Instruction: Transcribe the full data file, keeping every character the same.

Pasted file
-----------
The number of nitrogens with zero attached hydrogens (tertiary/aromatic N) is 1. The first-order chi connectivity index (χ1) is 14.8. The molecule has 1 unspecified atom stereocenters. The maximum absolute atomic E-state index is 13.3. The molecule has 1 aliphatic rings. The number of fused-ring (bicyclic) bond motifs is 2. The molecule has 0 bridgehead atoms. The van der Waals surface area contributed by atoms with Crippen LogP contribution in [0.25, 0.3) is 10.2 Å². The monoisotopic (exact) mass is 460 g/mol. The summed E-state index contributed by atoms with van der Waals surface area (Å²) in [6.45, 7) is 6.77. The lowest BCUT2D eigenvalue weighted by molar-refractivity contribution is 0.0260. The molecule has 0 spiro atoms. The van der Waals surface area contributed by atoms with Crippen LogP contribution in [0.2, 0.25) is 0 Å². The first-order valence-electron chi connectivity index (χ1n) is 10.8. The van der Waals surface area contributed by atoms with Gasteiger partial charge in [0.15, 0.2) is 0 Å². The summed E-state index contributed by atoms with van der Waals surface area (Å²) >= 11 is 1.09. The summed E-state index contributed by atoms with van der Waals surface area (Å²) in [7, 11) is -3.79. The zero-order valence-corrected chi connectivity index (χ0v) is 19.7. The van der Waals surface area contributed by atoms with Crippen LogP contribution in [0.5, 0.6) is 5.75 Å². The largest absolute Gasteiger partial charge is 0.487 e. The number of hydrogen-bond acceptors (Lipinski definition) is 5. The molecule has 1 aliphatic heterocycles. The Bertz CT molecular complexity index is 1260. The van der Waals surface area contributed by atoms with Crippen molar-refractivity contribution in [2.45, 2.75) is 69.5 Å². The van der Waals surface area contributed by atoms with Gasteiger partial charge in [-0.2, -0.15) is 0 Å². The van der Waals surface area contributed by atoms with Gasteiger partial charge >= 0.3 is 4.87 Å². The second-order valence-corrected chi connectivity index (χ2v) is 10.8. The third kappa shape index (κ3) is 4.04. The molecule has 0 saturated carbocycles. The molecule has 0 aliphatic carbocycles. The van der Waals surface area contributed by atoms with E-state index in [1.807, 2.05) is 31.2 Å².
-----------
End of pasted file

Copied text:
The number of nitrogens with zero attached hydrogens (tertiary/aromatic N) is 1. The first-order chi connectivity index (χ1) is 14.8. The molecule has 1 unspecified atom stereocenters. The maximum absolute atomic E-state index is 13.3. The molecule has 1 aliphatic rings. The number of fused-ring (bicyclic) bond motifs is 2. The molecule has 0 bridgehead atoms. The van der Waals surface area contributed by atoms with Crippen LogP contribution in [0.25, 0.3) is 10.2 Å². The monoisotopic (exact) mass is 460 g/mol. The summed E-state index contributed by atoms with van der Waals surface area (Å²) in [6.45, 7) is 6.77. The lowest BCUT2D eigenvalue weighted by molar-refractivity contribution is 0.0260. The molecule has 0 spiro atoms. The van der Waals surface area contributed by atoms with Crippen LogP contribution in [0.2, 0.25) is 0 Å². The first-order valence-electron chi connectivity index (χ1n) is 10.8. The van der Waals surface area contributed by atoms with Gasteiger partial charge in [0.15, 0.2) is 0 Å². The summed E-state index contributed by atoms with van der Waals surface area (Å²) >= 11 is 1.09. The summed E-state index contributed by atoms with van der Waals surface area (Å²) in [7, 11) is -3.79. The zero-order valence-corrected chi connectivity index (χ0v) is 19.7. The van der Waals surface area contributed by atoms with Crippen LogP contribution in [0.5, 0.6) is 5.75 Å². The largest absolute Gasteiger partial charge is 0.487 e. The number of hydrogen-bond acceptors (Lipinski definition) is 5. The molecule has 1 aliphatic heterocycles. The Bertz CT molecular complexity index is 1260. The van der Waals surface area contributed by atoms with Crippen molar-refractivity contribution in [2.45, 2.75) is 69.5 Å². The van der Waals surface area contributed by atoms with Gasteiger partial charge in [-0.2, -0.15) is 0 Å². The van der Waals surface area contributed by atoms with Gasteiger partial charge >= 0.3 is 4.87 Å². The second-order valence-corrected chi connectivity index (χ2v) is 10.8. The third kappa shape index (κ3) is 4.04. The molecule has 0 saturated carbocycles. The molecule has 0 aliphatic carbocycles. The van der Waals surface area contributed by atoms with E-state index in [1.807, 2.05) is 31.2 Å².